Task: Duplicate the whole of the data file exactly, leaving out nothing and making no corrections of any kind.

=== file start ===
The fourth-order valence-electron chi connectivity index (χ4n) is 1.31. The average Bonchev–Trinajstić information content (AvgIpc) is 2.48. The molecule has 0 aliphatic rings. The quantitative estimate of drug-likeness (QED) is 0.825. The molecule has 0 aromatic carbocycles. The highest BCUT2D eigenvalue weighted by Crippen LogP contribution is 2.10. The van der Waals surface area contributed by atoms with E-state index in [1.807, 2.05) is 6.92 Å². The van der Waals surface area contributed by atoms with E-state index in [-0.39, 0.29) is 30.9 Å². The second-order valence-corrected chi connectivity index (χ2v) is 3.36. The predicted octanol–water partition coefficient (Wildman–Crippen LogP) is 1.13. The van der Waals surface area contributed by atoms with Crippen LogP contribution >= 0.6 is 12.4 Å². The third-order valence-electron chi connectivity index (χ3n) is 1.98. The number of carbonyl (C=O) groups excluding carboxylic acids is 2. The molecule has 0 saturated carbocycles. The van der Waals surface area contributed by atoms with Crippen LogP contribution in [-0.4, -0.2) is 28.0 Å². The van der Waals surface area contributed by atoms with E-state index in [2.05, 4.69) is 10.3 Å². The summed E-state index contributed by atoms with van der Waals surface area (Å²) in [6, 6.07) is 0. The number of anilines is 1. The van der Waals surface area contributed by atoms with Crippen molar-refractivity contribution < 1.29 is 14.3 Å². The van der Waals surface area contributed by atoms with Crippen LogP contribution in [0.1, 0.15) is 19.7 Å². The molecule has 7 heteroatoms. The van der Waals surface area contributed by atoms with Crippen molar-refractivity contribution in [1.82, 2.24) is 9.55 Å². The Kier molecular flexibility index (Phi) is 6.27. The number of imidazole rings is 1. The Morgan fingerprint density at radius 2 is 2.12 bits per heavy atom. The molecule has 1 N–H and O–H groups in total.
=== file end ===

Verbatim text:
The fourth-order valence-electron chi connectivity index (χ4n) is 1.31. The average Bonchev–Trinajstić information content (AvgIpc) is 2.48. The molecule has 0 aliphatic rings. The quantitative estimate of drug-likeness (QED) is 0.825. The molecule has 0 aromatic carbocycles. The highest BCUT2D eigenvalue weighted by Crippen LogP contribution is 2.10. The van der Waals surface area contributed by atoms with E-state index in [1.807, 2.05) is 6.92 Å². The van der Waals surface area contributed by atoms with E-state index in [-0.39, 0.29) is 30.9 Å². The second-order valence-corrected chi connectivity index (χ2v) is 3.36. The predicted octanol–water partition coefficient (Wildman–Crippen LogP) is 1.13. The van der Waals surface area contributed by atoms with Crippen LogP contribution >= 0.6 is 12.4 Å². The third-order valence-electron chi connectivity index (χ3n) is 1.98. The number of carbonyl (C=O) groups excluding carboxylic acids is 2. The molecule has 0 saturated carbocycles. The van der Waals surface area contributed by atoms with Crippen LogP contribution in [-0.4, -0.2) is 28.0 Å². The van der Waals surface area contributed by atoms with E-state index in [2.05, 4.69) is 10.3 Å². The summed E-state index contributed by atoms with van der Waals surface area (Å²) in [6, 6.07) is 0. The number of anilines is 1. The van der Waals surface area contributed by atoms with Crippen molar-refractivity contribution < 1.29 is 14.3 Å². The van der Waals surface area contributed by atoms with Crippen LogP contribution in [0.1, 0.15) is 19.7 Å². The molecule has 7 heteroatoms. The van der Waals surface area contributed by atoms with Crippen molar-refractivity contribution in [1.82, 2.24) is 9.55 Å². The Kier molecular flexibility index (Phi) is 6.27. The number of imidazole rings is 1. The Morgan fingerprint density at radius 2 is 2.12 bits per heavy atom. The molecule has 1 N–H and O–H groups in total.